Well, if you are looking for accurate numbers to base long(er) term investment decisions on, then yes they are. If you are just trading for the day then it really doesn’t matter. The markets react to these economic data sets as if they were real, so in the short(er) term they matter. But, all of Wall Street knows these numbers are inaccurate at best and more than likely, completely useless. But in a typical the-emperor-has-no-clothes scenario they all feel that they must pretend the data is (somewhat) helpful simply because everyone else does. Now, this is no secret to many PrimeRates readers, but for many people these reported numbers are, for the most part, considered the U.S. Government’s unvarnished best estimates. And they sorta, kinda are, but the way they go about gathering the data is not exactly cutting edge:
First and most important is that the both the monthly Employment and Gross Domestic Product initial releases are based primarily upon surveys not reality. That’s right surveys. In today’s real time world, the US government depends upon sample surveys subject to massive revisions when the actual data arrives months and years later. In other words, both initial jobs and GDP are nothing more than wild ass guesses!
Well, that may be a bit hyperbolic, but the point is well made. The fact is that there are far more accurate (and easier) ways to get some of the economic reports that would require far less work. Taking massive surveys every month depends on a lot of variables, including reaching a sufficient number of people and/or businesses. But even if that was accomplished properly, it is the equivalent of taking a poll. Yes, the data will have a certain closeness to reality minus any margin of error, but inevitably some of the polling will be old news in a fast moving economy. Further, there is actual, hard, up-to-the-minute data available at the government’s fingertips:
And what makes the initial employment numbers an even bigger joke is that there is real time income and employment data available, but totally ignored by the US government. Every time you or I get paid, the amount of withheld income and employment taxes gets sent to the US Treasury and reported the next day online in the Daily Treasury Statement.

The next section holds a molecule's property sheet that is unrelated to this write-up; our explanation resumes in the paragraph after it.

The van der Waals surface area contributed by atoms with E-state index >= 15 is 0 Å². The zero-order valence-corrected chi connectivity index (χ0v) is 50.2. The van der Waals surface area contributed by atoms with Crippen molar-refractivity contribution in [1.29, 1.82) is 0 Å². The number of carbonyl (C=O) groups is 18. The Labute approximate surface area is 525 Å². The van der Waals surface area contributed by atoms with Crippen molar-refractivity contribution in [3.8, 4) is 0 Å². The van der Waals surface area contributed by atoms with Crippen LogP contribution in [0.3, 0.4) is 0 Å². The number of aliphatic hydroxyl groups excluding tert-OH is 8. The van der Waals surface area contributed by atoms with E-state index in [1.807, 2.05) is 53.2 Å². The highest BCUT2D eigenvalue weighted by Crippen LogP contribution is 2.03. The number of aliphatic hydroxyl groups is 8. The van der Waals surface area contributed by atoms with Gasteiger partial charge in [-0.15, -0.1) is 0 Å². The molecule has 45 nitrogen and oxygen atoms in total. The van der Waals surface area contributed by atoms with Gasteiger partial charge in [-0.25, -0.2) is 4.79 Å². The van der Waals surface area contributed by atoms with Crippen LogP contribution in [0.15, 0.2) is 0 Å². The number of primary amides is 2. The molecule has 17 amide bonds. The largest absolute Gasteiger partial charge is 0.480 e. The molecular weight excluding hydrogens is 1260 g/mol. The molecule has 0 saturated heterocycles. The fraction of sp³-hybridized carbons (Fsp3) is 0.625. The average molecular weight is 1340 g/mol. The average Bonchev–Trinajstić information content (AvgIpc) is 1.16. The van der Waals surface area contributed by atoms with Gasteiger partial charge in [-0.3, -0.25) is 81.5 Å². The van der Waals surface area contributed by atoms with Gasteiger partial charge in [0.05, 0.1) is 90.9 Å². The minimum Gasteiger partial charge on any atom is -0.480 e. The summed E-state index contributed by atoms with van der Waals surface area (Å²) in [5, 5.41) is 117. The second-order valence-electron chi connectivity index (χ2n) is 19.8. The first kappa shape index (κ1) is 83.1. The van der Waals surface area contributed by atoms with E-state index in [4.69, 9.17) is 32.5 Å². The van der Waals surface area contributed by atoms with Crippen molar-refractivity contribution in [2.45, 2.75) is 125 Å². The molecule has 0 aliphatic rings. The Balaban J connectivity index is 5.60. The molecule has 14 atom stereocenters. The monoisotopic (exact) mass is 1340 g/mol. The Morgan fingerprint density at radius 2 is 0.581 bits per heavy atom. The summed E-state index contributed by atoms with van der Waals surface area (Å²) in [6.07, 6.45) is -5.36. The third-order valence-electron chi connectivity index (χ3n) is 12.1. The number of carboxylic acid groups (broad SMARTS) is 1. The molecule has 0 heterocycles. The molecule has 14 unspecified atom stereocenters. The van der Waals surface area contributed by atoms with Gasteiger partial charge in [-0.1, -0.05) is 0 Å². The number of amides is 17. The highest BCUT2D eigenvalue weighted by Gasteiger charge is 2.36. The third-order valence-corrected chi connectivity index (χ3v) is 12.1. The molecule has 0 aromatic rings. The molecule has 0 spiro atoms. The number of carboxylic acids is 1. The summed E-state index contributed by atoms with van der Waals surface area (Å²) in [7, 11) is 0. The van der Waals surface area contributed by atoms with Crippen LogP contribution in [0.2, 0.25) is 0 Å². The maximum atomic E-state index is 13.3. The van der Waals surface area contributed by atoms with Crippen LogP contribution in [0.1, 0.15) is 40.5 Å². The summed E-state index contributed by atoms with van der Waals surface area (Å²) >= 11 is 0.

That’s right, another part of the government has these numbers and quietly reports them every day. On top of that, the survey numbers that are widely reported use what are called “seasonally adjusted” results. What that means is that they take their survey results and change them to reflect what they see as normal swings in the marketplace. So, if the past indicates that say, July, is a normally slow month in the labor markets they will add in jobs to the final number to “smooth” out the data. Of course, pollsters do the same thing (and the reason many of them were off by, in some cases, quite a few points in the last election). As pollsters have to guess the turnout of various parts of the electorate, they often base it on whatever the last election’s numbers were. This is why many people call polling part art and part science. But it can also lead to misleading polls when guessed wrong, even by a fraction. There are other ways to get real time data as well, but the point is that government numbers are essentially just polls and have limited value. In this day and age there are real numbers available and it is a mystery why it is not relied on more. The article linked is from Trim Tabs and they always show the monthly payroll data (as some other sites do) and invariably that data always seems to be proven more accurate once the “revisions” roll in months later from the surveys.
Why does the government rely on surveys for employment and other economic data? No one seems to really know the answer. Polling (surveys) have their uses but one would think that investors would pay more attention to the actual numbers. For now though, it seems that Wall Street will continue to react to the polling data far more than the actual data. And if you are doing short term trading, that reality cannot be ignored.
This article was first published on http://moneyprime.com.